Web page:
The 2022 Exhibition
Explore the artist books that are a part of this year’s exhibition: The Book As Art, v.10: Transformation.
Click on the images for more details of each artwork or download the pdf here.
Interested in purchasing a piece? Download the price list here.
*Unless otherwise noted, photography credit for each exhibited work belongs to the artist.
Spoke ‘n’ Words by Brian Adams
Bicycle wheel, paper, laminate, wood
28″ x 28″ x 12″
In this multimedia piece, Spoke ‘n’ Words, the artist fuses the fond childhood memory of exploring his hometown on a bicycle with the adult experience of a cross-country bicycle trip. As a boy, the artist and his friends would use a clothespin to affix a baseball card to the bicycle frame such that a slap-slap-slap would be created with each momentary contact of the passing spokes in the spinning wheel — one of the signature sounds of summer. As an adult, the artist kept a journal of a two-wheeled trip from Utah to New Jersey that spanned five weeks and more than 2,000 miles. The handwritten text from that journal is now superimposed on the cards, which contain maps of the very cities and geography he passed through, and the cards are attached to an old bicycle wheel. Boy to man, neighborhood to the world. Spoke ‘n’ Words reminds us that the travels of life can take many forms as well as many directions.
– Brian Adams, Redwood City, California
Tracing Outlines by Rhiannon Alpers
5.5″ x 3.75″ x 1.5″
Tracing Outlines compiles a multitude of layered shapes to reconstruct landscapes, stemming from aerial views of the places I have lived over the years as an adult. Created using cut sheet magnets and mono-printing techniques to print, the shapes themselves intertwine and overlay throughout the book, to become landscapes in their own right. The layered shapes illustrate the melding of the concept of place over ones’ lifespan, through many homes, cities, travels, and countries. Water is a touchstone for me and a place for reflection. To create the piece I’ve used aerial maps of water-edged cities I’ve called home to create the physical magnet forms/shapes which are the mountain edges in the book. The cities included are Encinitas, Santa Barbara, Mission Bay (San Diego), London, Chicago (North & South sides), San Francisco, Oakland, and Denver
– Rhiannon Alpers, Denver, CO
Greed by Judy Anderson
Rice paper, ink, polyester rug hooking mesh, thread
28″ x 34″ x 10″
My work responds to social, political, and cultural issues as viewed through my personal lens. Treating books as a creative form is a natural expression for me because of my love of paper, words, ink, images and narrative.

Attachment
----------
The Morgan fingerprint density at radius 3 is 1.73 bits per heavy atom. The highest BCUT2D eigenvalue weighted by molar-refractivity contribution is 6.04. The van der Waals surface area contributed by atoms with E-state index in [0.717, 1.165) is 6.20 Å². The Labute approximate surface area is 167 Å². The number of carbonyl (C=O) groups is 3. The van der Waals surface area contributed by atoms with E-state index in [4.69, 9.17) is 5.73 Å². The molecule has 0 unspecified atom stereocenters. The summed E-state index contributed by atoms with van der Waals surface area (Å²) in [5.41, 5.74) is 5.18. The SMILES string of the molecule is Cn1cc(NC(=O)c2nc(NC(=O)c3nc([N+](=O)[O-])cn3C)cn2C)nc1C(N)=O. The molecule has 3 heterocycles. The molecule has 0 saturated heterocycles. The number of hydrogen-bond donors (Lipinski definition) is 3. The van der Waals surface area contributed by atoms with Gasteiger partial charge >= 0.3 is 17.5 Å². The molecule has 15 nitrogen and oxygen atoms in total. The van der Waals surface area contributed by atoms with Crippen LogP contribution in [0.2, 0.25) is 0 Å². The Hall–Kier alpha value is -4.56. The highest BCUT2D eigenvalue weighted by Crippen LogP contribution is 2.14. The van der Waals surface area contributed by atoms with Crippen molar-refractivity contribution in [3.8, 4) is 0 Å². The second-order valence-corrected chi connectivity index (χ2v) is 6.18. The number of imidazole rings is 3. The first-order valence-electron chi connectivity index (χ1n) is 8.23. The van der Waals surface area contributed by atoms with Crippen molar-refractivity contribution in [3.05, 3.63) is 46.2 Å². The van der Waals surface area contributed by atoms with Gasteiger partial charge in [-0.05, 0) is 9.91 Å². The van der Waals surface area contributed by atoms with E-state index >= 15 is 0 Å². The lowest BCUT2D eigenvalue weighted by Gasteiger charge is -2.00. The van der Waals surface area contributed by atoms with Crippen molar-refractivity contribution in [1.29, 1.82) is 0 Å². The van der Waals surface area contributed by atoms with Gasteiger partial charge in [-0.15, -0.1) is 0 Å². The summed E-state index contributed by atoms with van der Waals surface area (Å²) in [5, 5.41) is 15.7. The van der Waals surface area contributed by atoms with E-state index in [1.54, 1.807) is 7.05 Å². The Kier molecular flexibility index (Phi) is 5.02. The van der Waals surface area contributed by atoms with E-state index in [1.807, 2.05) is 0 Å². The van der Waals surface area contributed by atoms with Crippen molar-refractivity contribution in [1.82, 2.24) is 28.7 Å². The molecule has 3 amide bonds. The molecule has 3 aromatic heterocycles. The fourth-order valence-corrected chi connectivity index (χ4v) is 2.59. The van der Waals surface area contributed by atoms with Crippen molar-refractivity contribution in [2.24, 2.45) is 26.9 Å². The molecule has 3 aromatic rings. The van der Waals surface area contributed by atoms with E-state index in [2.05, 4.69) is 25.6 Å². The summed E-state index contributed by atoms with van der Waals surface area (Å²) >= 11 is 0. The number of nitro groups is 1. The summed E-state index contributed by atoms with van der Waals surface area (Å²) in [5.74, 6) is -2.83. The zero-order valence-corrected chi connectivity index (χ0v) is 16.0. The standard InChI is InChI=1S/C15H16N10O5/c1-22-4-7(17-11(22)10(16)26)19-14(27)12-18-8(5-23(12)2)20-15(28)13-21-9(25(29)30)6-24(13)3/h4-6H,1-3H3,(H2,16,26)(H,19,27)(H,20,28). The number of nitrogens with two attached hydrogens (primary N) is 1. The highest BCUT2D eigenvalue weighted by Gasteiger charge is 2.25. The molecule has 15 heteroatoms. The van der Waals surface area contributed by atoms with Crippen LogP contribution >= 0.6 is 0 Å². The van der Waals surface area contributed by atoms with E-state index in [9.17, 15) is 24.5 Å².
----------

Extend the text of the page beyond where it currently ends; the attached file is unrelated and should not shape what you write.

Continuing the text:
The first book I made was in the mid-70s and it opened a world of possibilities, leading to a lifelong exploration of layered storytelling. The books can be traditional or experimental, from handheld bound books to large sculptural works. They juxtapose words, images, and form.
This sculptural book Greed is a response to Paul Manafort’s ostrich skin jacket as a reflection and expression of greed and outlandish consumption and the selfish attitude of not-in-my-back-yard. Poetry by Ginny Hoyle. The book is a part of the exhibition “Worn World.”
– Judy Anderson, Denver, CO
Fire Storms by Charlene Asato
Artist’s book, double flag book
10″ x 5.25″ x 5″
I find it very exciting that a simple fold changes a two-dimensional plane into a three-dimensional form. Artist’s books give me a wonderful avenue to convey this energy. Fire Storms was created after the devastating fires in California in 2020. This book opens up to portray the chaos and turmoil on all sides. The paste paper design conveys this inferno.
– Charlene Asato, Mountain View, HI
My Pricklies by Andre Bassuet
12″ x 9″ x .75″
As a Korean-American born in Brooklyn but raised in South Korea and both west and east coasts of America, I live between two cultures, feeling forever outsider in either place. Feeling displaced and never feeling grounded anywhere, I seek to find my own roots. I look for unity between the human body and nature, merging qualities of both plants and humans. The body becomes an extension of nature and nature becomes an extension of the body. Lately I’ve been drawn to the cactus, admiring its ability to thrive in intense conditions, as I have survived the pandemic as a single mother. It has a hard protective exterior but inside, it has a unique ability to store water. Native American cultures believe that the cactus represents warmth, protection, and motherly love. This accordion flag book transforms the cacti into marching feet. They remind me to stay strong, endure and remember that the essence of my strength and beauty is within.
– Andre Bassuet, North Kingstown, RI
work in progress by Servane Briand
One of a kind artist’s book
17.75″ x 15″ x 1″
Inspired by famous paintings and etchings, work in progress is a series of monotypes collected in an artist’s book, an introspective pursuit of what shapes a person and makes a life meaningful. It is a very personal work and an invitation to conversation for the many people and works it references.
– Servane Briand, palo alto, CA
Fairmont Color Card by Sarah Bryant
Letterpress, textile collage, foil stamping
9.5″ x 3.5″ x 1.75″